That’s why we hooked up with the best, most celebrated spiritual teachers on the planet to help guide the way and provide free content to support all of our Mindvalley Tribe. That’s you!

So if you’re starting out your own path to self-discovery and are eager to have your spiritual growth supported in the best way, check out Mindvalley’s Top 3 Free Spiritual Growth Masterclasses next.

Six Buddhist Councils marked important turning points in the story of early Buddhism. This story spans the time from immediately after the death and Parinirvana of the historical Buddha in the 5th century BCE to sometime early in the first millennium CE. This is also the story of sectarian clashes and the eventual Great Schism that resulted in the two major schools, Theravada and Mahayana.

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In total, 6 Buddhist councils were convened. The description of the six Buddhist councils has been given below:

First Buddhist Council

It was held soon after the Mahaparinirvan of the Buddha, around 483 BC under the patronage of King Ajatshatru. It was presided by Mahakasyapa, a monk. The council was held in the Sattapani cave at Rajgriha. The council was held with the purpose of preserving Buddha’s teachings (Sutta) and rules for disciples. During this council, the teachings of Buddha were divided into three Pitakas.

The significance of the First Council is that 500 senior monks adopted the Vinaya-pitaka and Sutta-pitaka as the accurate teaching of the Buddha, to be remembered and kept by generations of nuns and monks to come.

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Second Buddhist Council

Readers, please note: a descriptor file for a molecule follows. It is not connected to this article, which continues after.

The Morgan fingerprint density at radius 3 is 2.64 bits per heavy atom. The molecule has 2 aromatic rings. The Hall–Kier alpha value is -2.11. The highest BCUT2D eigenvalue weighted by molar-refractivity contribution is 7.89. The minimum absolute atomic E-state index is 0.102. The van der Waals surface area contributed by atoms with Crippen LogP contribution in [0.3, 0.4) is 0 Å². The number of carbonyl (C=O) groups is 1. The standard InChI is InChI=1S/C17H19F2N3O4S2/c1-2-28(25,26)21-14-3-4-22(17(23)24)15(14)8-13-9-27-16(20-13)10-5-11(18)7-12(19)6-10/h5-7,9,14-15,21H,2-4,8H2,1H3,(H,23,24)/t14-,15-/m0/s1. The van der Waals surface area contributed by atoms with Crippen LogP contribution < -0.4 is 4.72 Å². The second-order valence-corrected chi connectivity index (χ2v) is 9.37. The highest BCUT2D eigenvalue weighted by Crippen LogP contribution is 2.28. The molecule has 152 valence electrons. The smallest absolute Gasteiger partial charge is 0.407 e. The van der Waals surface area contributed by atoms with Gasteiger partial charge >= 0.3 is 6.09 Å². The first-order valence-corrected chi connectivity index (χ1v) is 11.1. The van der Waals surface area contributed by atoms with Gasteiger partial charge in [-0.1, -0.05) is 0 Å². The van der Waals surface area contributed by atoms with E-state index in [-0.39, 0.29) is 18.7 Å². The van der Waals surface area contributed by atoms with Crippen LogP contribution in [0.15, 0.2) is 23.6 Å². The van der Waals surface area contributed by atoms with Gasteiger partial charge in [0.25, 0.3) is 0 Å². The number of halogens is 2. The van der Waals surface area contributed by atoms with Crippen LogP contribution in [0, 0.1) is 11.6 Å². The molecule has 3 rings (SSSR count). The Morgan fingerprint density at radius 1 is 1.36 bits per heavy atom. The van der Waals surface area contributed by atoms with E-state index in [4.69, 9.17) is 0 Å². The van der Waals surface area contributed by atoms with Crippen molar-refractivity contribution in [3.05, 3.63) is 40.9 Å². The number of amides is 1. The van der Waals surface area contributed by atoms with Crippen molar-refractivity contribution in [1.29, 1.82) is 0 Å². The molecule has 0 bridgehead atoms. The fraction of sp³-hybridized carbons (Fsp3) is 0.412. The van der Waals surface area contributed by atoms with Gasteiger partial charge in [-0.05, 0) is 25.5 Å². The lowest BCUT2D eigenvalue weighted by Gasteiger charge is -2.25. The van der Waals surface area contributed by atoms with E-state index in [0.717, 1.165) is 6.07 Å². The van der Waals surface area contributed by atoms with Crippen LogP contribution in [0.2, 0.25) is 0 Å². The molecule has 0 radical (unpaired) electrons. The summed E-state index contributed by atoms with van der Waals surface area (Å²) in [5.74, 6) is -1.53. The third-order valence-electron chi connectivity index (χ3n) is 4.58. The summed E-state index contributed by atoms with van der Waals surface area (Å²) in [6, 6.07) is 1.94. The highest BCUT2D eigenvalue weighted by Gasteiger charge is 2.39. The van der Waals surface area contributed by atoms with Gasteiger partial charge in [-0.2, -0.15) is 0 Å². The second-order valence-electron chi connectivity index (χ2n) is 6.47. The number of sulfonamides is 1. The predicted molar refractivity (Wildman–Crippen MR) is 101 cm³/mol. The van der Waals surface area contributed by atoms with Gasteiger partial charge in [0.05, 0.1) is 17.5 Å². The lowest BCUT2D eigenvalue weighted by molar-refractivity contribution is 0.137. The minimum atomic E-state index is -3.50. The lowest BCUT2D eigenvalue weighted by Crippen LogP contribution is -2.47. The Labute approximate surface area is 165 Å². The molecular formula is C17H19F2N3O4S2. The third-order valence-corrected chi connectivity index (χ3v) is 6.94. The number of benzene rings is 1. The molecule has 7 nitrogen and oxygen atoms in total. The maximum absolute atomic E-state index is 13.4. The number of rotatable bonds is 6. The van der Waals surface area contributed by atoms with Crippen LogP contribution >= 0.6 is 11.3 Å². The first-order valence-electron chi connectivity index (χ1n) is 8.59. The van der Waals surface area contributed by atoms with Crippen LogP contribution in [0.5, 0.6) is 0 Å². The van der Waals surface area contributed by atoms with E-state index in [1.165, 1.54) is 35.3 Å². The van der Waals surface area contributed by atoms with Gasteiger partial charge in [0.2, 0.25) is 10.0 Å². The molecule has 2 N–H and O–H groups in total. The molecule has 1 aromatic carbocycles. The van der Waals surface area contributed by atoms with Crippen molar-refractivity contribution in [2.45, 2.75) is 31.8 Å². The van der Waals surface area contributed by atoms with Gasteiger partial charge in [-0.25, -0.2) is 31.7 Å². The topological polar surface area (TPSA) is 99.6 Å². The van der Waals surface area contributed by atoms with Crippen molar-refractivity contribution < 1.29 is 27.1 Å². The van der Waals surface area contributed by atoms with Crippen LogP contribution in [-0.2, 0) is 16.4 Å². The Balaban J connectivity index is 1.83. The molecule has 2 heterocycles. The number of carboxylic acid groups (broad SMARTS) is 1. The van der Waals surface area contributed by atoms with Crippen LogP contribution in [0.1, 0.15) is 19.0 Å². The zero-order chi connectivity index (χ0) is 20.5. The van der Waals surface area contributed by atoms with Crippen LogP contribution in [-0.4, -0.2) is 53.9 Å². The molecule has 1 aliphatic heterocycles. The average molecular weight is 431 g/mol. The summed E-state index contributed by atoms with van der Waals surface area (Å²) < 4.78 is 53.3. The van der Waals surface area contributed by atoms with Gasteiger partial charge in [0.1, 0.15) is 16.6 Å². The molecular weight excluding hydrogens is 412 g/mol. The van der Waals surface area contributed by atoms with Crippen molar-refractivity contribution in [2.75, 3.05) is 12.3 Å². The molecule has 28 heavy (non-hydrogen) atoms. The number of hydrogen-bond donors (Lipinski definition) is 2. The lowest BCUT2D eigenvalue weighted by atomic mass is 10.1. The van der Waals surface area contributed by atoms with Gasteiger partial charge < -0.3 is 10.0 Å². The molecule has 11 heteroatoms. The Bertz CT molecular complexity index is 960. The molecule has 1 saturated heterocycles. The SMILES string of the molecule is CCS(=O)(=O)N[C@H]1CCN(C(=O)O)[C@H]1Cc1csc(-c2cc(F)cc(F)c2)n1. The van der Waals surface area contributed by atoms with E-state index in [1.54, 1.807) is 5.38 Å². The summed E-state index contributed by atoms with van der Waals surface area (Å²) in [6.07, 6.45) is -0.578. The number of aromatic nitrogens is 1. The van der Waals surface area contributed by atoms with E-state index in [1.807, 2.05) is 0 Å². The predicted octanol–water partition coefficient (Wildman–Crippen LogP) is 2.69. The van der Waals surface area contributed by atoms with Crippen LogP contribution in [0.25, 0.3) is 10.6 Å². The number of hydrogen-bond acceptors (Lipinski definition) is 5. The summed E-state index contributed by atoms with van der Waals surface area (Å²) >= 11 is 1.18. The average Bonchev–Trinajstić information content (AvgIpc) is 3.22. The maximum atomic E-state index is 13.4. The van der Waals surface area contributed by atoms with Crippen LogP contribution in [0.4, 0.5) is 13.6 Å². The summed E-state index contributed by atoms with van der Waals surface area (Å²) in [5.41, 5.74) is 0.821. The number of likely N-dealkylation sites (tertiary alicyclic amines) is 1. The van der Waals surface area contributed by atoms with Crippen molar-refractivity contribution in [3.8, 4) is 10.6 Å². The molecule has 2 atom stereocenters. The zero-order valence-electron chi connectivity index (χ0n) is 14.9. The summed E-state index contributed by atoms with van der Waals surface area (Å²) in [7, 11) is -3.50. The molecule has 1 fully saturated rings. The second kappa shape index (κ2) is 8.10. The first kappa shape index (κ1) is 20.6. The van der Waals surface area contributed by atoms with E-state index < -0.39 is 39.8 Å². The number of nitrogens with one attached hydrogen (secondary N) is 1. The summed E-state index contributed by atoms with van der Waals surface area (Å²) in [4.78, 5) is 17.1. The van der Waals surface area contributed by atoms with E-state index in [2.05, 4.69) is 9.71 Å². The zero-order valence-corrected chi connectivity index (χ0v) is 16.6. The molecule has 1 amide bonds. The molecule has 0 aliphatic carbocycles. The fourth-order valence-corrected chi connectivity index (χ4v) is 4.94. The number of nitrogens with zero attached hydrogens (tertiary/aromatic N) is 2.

The Second Buddhist Council was held at Vaisali (or Vaishali), an ancient city in what is now the state of Bihar in northern India, bordering Nepal under the patronage of King Kalasoka while it was presided by Sabakami. This Council probably was held about a century after the first one, or about 383 BCE. It was called to discuss monastic practices, in particular whether monks could be allowed to handle money.

Third Buddhist Council

It was held in 250 BC at Pataliputra under the patronage of King Asoka. It was presided by Moggliputta Tissa. The third part of the Tripitaka was coded in the Pali language.
This Council appears to have met to compose commentaries on the Tipitika.

Fourth Buddhist Council

The fourth Buddhist council was held in 72 AD at Kundalvana, Kashmir. It was presided by Vasumitra, while Asvaghosa was his deputy. The council was held under the patronage of Kushan King Kanishka of Kushan Empire. Buddhism was divided into two sects namely Mahayan and Hinayan.

Fifth Buddhist Council

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Fifth Buddhist council was held in Mandalay, Burma in the year 1871 under the patronage of King Mindon. It was presided by Jagarabhivamsa, Narindhabhidhaja and Sumangalasami. During this council, 729 stone slabs were engraved with Buddhist teachings.

Sixth Buddhist Council

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The Sixth Buddhist Council was held in 1954 in Burma at Kaba Aye, Yangoon. It was held under the patronage of Burmese government and it was presided by Prime Minister U Nu. The council commemorated 2500 years of Buddhism.